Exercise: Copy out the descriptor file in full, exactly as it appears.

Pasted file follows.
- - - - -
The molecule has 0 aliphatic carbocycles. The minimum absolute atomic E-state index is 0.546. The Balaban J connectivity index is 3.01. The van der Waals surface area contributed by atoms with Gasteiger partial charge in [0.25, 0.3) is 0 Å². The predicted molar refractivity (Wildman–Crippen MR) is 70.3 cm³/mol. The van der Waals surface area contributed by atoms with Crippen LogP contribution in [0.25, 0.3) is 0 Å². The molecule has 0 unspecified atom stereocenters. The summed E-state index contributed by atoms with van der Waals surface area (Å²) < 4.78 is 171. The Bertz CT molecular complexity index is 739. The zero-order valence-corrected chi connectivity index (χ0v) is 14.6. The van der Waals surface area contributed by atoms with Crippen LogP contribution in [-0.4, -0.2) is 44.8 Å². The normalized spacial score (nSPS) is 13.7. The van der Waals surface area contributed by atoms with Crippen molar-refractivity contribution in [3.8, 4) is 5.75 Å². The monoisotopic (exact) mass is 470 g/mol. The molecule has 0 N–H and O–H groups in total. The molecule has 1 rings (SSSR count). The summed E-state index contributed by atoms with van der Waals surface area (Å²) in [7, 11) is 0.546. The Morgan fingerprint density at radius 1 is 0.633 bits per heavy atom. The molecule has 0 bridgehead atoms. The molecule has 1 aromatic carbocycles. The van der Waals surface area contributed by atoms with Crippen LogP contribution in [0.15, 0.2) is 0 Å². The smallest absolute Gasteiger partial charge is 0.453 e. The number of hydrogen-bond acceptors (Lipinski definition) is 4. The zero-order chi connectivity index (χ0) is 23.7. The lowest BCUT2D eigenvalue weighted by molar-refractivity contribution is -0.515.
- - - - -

The molecule has 0 aliphatic carbocycles. The minimum absolute atomic E-state index is 0.546. The Balaban J connectivity index is 3.01. The van der Waals surface area contributed by atoms with Gasteiger partial charge in [0.25, 0.3) is 0 Å². The predicted molar refractivity (Wildman–Crippen MR) is 70.3 cm³/mol. The van der Waals surface area contributed by atoms with Crippen LogP contribution in [0.25, 0.3) is 0 Å². The molecule has 0 unspecified atom stereocenters. The summed E-state index contributed by atoms with van der Waals surface area (Å²) < 4.78 is 171. The Bertz CT molecular complexity index is 739. The zero-order valence-corrected chi connectivity index (χ0v) is 14.6. The van der Waals surface area contributed by atoms with Crippen LogP contribution in [-0.4, -0.2) is 44.8 Å². The normalized spacial score (nSPS) is 13.7. The van der Waals surface area contributed by atoms with Crippen molar-refractivity contribution in [3.8, 4) is 5.75 Å². The monoisotopic (exact) mass is 470 g/mol. The molecule has 0 N–H and O–H groups in total. The molecule has 1 rings (SSSR count). The summed E-state index contributed by atoms with van der Waals surface area (Å²) in [7, 11) is 0.546. The Morgan fingerprint density at radius 1 is 0.633 bits per heavy atom. The molecule has 0 bridgehead atoms. The molecule has 1 aromatic carbocycles. The van der Waals surface area contributed by atoms with Crippen LogP contribution in [0.15, 0.2) is 0 Å². The smallest absolute Gasteiger partial charge is 0.453 e. The number of hydrogen-bond acceptors (Lipinski definition) is 4. The zero-order chi connectivity index (χ0) is 23.7. The lowest BCUT2D eigenvalue weighted by molar-refractivity contribution is -0.515.